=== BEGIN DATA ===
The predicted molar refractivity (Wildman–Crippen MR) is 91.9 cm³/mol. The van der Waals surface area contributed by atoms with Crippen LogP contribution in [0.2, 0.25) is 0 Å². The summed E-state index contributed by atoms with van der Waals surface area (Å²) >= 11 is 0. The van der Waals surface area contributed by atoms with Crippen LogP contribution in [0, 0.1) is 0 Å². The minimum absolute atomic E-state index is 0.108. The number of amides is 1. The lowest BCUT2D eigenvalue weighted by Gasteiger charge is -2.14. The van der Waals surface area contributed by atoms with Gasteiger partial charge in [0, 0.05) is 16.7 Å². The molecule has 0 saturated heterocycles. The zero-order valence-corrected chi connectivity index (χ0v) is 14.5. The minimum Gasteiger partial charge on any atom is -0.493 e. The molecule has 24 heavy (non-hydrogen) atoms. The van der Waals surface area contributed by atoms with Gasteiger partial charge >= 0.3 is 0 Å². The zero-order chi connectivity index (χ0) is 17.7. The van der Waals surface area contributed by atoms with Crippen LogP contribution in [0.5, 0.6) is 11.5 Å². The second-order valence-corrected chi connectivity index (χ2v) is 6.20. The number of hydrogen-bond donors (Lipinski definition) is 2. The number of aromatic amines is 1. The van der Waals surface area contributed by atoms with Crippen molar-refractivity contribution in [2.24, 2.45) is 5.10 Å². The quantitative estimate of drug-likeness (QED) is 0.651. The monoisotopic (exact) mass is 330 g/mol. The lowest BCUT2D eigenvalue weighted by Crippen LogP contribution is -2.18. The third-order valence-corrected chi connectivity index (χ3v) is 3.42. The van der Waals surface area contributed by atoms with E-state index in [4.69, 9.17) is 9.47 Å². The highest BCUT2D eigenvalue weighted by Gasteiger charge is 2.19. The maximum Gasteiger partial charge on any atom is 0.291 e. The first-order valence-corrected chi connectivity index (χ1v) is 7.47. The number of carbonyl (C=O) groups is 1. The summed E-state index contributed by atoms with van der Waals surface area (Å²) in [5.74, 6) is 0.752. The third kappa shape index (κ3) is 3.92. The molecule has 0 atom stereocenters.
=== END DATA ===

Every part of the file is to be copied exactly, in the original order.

The predicted molar refractivity (Wildman–Crippen MR) is 91.9 cm³/mol. The van der Waals surface area contributed by atoms with Crippen LogP contribution in [0.2, 0.25) is 0 Å². The summed E-state index contributed by atoms with van der Waals surface area (Å²) >= 11 is 0. The van der Waals surface area contributed by atoms with Crippen LogP contribution in [0, 0.1) is 0 Å². The minimum absolute atomic E-state index is 0.108. The number of amides is 1. The lowest BCUT2D eigenvalue weighted by Gasteiger charge is -2.14. The van der Waals surface area contributed by atoms with Gasteiger partial charge in [0, 0.05) is 16.7 Å². The molecule has 0 saturated heterocycles. The zero-order valence-corrected chi connectivity index (χ0v) is 14.5. The minimum Gasteiger partial charge on any atom is -0.493 e. The molecule has 24 heavy (non-hydrogen) atoms. The van der Waals surface area contributed by atoms with Gasteiger partial charge >= 0.3 is 0 Å². The zero-order chi connectivity index (χ0) is 17.7. The van der Waals surface area contributed by atoms with Crippen LogP contribution in [0.5, 0.6) is 11.5 Å². The second-order valence-corrected chi connectivity index (χ2v) is 6.20. The number of hydrogen-bond donors (Lipinski definition) is 2. The number of aromatic amines is 1. The van der Waals surface area contributed by atoms with Crippen molar-refractivity contribution in [2.24, 2.45) is 5.10 Å². The quantitative estimate of drug-likeness (QED) is 0.651. The monoisotopic (exact) mass is 330 g/mol. The lowest BCUT2D eigenvalue weighted by Crippen LogP contribution is -2.18. The third-order valence-corrected chi connectivity index (χ3v) is 3.42. The van der Waals surface area contributed by atoms with E-state index in [4.69, 9.17) is 9.47 Å². The highest BCUT2D eigenvalue weighted by Gasteiger charge is 2.19. The maximum Gasteiger partial charge on any atom is 0.291 e. The first-order valence-corrected chi connectivity index (χ1v) is 7.47. The number of carbonyl (C=O) groups is 1. The summed E-state index contributed by atoms with van der Waals surface area (Å²) in [5.74, 6) is 0.752. The third kappa shape index (κ3) is 3.92. The molecule has 0 atom stereocenters.